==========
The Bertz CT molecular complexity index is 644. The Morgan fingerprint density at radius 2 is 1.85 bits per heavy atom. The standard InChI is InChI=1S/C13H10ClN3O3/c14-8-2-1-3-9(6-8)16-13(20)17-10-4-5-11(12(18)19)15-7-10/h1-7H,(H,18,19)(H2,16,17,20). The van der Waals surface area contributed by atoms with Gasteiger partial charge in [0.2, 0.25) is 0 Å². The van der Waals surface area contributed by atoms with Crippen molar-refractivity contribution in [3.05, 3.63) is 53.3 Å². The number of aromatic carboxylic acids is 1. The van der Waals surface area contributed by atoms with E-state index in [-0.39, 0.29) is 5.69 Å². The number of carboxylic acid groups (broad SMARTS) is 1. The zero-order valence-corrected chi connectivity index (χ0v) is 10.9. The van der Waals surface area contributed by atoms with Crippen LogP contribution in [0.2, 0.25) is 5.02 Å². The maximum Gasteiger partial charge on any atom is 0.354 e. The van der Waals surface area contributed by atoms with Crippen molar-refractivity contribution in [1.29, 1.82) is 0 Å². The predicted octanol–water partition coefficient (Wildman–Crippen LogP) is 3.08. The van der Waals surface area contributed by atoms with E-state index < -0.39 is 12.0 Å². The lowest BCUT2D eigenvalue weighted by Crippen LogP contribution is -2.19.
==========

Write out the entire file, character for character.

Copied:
The Bertz CT molecular complexity index is 644. The Morgan fingerprint density at radius 2 is 1.85 bits per heavy atom. The standard InChI is InChI=1S/C13H10ClN3O3/c14-8-2-1-3-9(6-8)16-13(20)17-10-4-5-11(12(18)19)15-7-10/h1-7H,(H,18,19)(H2,16,17,20). The van der Waals surface area contributed by atoms with Gasteiger partial charge in [0.2, 0.25) is 0 Å². The van der Waals surface area contributed by atoms with Crippen molar-refractivity contribution in [3.05, 3.63) is 53.3 Å². The number of aromatic carboxylic acids is 1. The van der Waals surface area contributed by atoms with E-state index in [-0.39, 0.29) is 5.69 Å². The number of carboxylic acid groups (broad SMARTS) is 1. The zero-order valence-corrected chi connectivity index (χ0v) is 10.9. The van der Waals surface area contributed by atoms with Crippen LogP contribution in [0.2, 0.25) is 5.02 Å². The maximum Gasteiger partial charge on any atom is 0.354 e. The van der Waals surface area contributed by atoms with Crippen molar-refractivity contribution in [1.29, 1.82) is 0 Å². The predicted octanol–water partition coefficient (Wildman–Crippen LogP) is 3.08. The van der Waals surface area contributed by atoms with E-state index < -0.39 is 12.0 Å². The lowest BCUT2D eigenvalue weighted by Crippen LogP contribution is -2.19.